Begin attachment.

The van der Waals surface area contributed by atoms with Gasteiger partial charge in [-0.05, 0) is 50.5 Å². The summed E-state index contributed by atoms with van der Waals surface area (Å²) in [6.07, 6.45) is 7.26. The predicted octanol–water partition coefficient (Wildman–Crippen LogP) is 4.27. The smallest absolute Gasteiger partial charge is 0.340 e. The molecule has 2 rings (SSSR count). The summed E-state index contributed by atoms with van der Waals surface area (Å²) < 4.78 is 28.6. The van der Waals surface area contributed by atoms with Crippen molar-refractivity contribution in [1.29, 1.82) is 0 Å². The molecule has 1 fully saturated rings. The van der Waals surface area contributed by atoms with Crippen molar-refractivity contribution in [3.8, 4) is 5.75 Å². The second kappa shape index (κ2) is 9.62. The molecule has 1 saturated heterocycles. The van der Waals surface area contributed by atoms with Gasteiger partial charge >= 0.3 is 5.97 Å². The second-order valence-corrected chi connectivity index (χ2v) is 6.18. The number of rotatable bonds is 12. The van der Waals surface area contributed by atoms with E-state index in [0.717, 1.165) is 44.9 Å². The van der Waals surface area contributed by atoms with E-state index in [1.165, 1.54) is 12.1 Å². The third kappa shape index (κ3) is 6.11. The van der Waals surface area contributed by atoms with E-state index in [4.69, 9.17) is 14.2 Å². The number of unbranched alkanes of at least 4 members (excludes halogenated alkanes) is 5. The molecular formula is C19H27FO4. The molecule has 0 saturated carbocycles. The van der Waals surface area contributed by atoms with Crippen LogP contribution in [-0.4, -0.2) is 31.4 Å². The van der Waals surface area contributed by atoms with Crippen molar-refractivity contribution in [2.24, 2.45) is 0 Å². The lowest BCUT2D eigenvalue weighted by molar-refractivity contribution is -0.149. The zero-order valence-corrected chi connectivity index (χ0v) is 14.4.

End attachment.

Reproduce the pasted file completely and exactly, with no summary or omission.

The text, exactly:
The van der Waals surface area contributed by atoms with Gasteiger partial charge in [-0.05, 0) is 50.5 Å². The summed E-state index contributed by atoms with van der Waals surface area (Å²) in [6.07, 6.45) is 7.26. The predicted octanol–water partition coefficient (Wildman–Crippen LogP) is 4.27. The smallest absolute Gasteiger partial charge is 0.340 e. The molecule has 2 rings (SSSR count). The summed E-state index contributed by atoms with van der Waals surface area (Å²) < 4.78 is 28.6. The van der Waals surface area contributed by atoms with Crippen molar-refractivity contribution in [1.29, 1.82) is 0 Å². The molecule has 1 fully saturated rings. The van der Waals surface area contributed by atoms with Crippen molar-refractivity contribution in [3.8, 4) is 5.75 Å². The second kappa shape index (κ2) is 9.62. The molecule has 1 saturated heterocycles. The van der Waals surface area contributed by atoms with Gasteiger partial charge >= 0.3 is 5.97 Å². The second-order valence-corrected chi connectivity index (χ2v) is 6.18. The number of rotatable bonds is 12. The van der Waals surface area contributed by atoms with E-state index in [0.717, 1.165) is 44.9 Å². The van der Waals surface area contributed by atoms with E-state index in [1.165, 1.54) is 12.1 Å². The third kappa shape index (κ3) is 6.11. The van der Waals surface area contributed by atoms with E-state index in [4.69, 9.17) is 14.2 Å². The number of unbranched alkanes of at least 4 members (excludes halogenated alkanes) is 5. The molecular formula is C19H27FO4. The molecule has 0 saturated carbocycles. The van der Waals surface area contributed by atoms with Crippen LogP contribution in [-0.4, -0.2) is 31.4 Å². The van der Waals surface area contributed by atoms with Crippen molar-refractivity contribution in [2.24, 2.45) is 0 Å². The lowest BCUT2D eigenvalue weighted by molar-refractivity contribution is -0.149. The zero-order valence-corrected chi connectivity index (χ0v) is 14.4.